Alicia Keys talks co-parenting with her husband's ex-wife: 'Our family's one big beautiful family'

PHOTO: Alicia Keys, left, and Swizz Beatz at The Rainbow Room, Jan. 25, 2018, in New York City.PlayMichael Kovac/Getty Images
WATCH Alicia Keys on co-parenting with her husband and his ex-wife

Singer-songwriter Alicia Keys opened up about co-parenting with her husband, Swizz Beatz, and his ex-wife, saying "our family's one big beautiful family."

"We love each other. I mean, we hang out with each other. We go to dinner together," Keys told ABC News' Michael Strahan. "We're doing Thanksgiving, we're doing the holidays."

"It is a beautiful partnership," she added. "And that is really, really special. I'm very, very proud of that."

Blending families together and co-parenting with exes is "a real thing, and it's possible," Keys said.

Still, bringing their families together didn't happen overnight. After a painful divorce, Swizz and his ex-wife Mashonda Tifrere, could not get along for a while. This affected their son, Kasseem Jr., now 11.

PHOTO: Mashonda, Alicia Keys, Kasseem Dean Jr., and Swizz Beatz attend the Blend book launch party, Oct. 1, 2018, in New York City.Johnny Nunez/WireImage/Getty Images
Mashonda, Alicia Keys, Kasseem Dean Jr., and Swizz Beatz attend the "Blend" book launch party, Oct. 1, 2018, in New York City.

"He was, you know, acting out in his own little way," Tifrere told "GMA." "He had some issues in school ... he wanted to know why I couldn't go see him at his dad's, and why can't his dad come over and see his bedroom at our house."

Tifrere said it was "a wake up call."

"Like, we've got to do better, we've got to figure this out," she said. "Even if we don't want to for ourselves right now, we have to do it for him, cause he doesn't deserve this."

In her new book “Blend,” Tifrere chronicles what she has learned during the difficult but ultimately joyous journey of blending her family with two new co-parents. Keys wrote the foreword, and Swizz wrote a chapter of the book.

Beatz told "GMA" that he thought the book penned by his ex-wife was "a very positive step forward."

"There was a lot of misunderstandings in the beginning ... with our communication," he added. "When she came with the idea, it was like, 'Wow.'"

Beatz said he believes if people can get an inside look of "where we came from to where we at now," it could help "a whole lot of families" and "people in a similar situation."

Tifrere added that a lot of people "see us here now, loving each other, co-existing and getting along, but there's a whole middle that they didn't see."

"And that's where we all put the work in," she added. "We worked on ourselves individually. We worked on our relationship. We healed. We healed our children. We gave them an opportunity to see us growing. And that's the real blend."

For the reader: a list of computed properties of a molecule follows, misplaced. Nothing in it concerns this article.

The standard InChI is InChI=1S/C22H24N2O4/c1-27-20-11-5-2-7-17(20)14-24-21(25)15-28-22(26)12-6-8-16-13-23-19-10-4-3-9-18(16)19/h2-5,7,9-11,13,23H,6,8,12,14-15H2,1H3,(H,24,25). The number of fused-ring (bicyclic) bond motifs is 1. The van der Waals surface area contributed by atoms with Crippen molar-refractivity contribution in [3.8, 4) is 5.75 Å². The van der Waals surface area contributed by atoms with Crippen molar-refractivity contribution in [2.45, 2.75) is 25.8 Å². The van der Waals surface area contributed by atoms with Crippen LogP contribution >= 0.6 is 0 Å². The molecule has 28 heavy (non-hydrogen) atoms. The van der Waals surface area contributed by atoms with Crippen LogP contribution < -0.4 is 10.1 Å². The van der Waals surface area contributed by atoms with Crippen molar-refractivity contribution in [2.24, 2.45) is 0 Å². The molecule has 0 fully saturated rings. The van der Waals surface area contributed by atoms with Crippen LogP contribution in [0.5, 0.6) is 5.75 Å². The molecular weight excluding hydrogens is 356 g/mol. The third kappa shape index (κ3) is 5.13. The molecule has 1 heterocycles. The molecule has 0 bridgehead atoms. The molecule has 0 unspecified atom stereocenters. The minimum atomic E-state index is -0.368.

"That healing," she added, "It's the first step to blending."

Keys recalled how the three of them used to sit around a table and "set ground rules."

"Just allowing everybody to have a moment to speak. Not interrupting each other," she added. "Really praying before we started, so that we can create beautiful energy between us."

The trio agreed that a turning point in their relationship came when Tifrere invited Keys to Kasseem's sixth birthday party.

"That was a pivotal moment, because we had already been doing a lot of the work as far as communicating and really consciously trying to get to a new level of respect and ... a different level of humanity with each other," Tifrere said.

"And I felt like, you know, 'I really -- I want Alicia to be here,'" Tifrere recalled. "And not only did she come, but she stayed until the end of the party, and that moment was our first time really hanging out together as a family."

Beatz also shared a message for men who are struggling to stay involved in their children's lives following a divorce.

PHOTO: Alicia Keys, left, and Swizz Beatz at The Rainbow Room, Jan. 25, 2018, in New York City.Michael Kovac/Getty Images
Alicia Keys, left, and Swizz Beatz at The Rainbow Room, Jan. 25, 2018, in New York City.

"When families don't blend, and there's a child involved, you know, as men, we always look for the way out," he said. "'Oh, well, you know, she's not letting me see the kids ... I won't see 'em then.'"

"We just take ... our personal experiences with the mom and use that as an excuse not to see our child," he said. "And I think that that's the wrong way for the fellas to think."

Beatz added that when "you actually put the work in and put the time in to blend," it's a win for the whole family.

"The child wins, and you as a father win, and the mom, and the bonus mom win as well, so then everybody wins," he said.

Tifrere added that the blending process "can't ever stop, because our children are growing."

Keys said she feels that she and Tifrere are "life partners" because of this.

"I remember one day ... Mashonda said to me, you know, 'We're going to be grandparents together,'" Keys said. "And I was like, 'Wow.'"

The idea of sharing grandchildren one day "gives me chills right now," Keys added. "It's so beautiful."

PHOTO: In her new book Blend, Mashonda Tifrere chronicles her journey to co-parenting with her ex-husband, Swizz Beatz, and his wife, singer-songwriter Alicia Keys.Penguin Publishing Group
In her new book "Blend," Mashonda Tifrere chronicles her journey to co-parenting with her ex-husband, Swizz Beatz, and his wife, singer-songwriter Alicia Keys.

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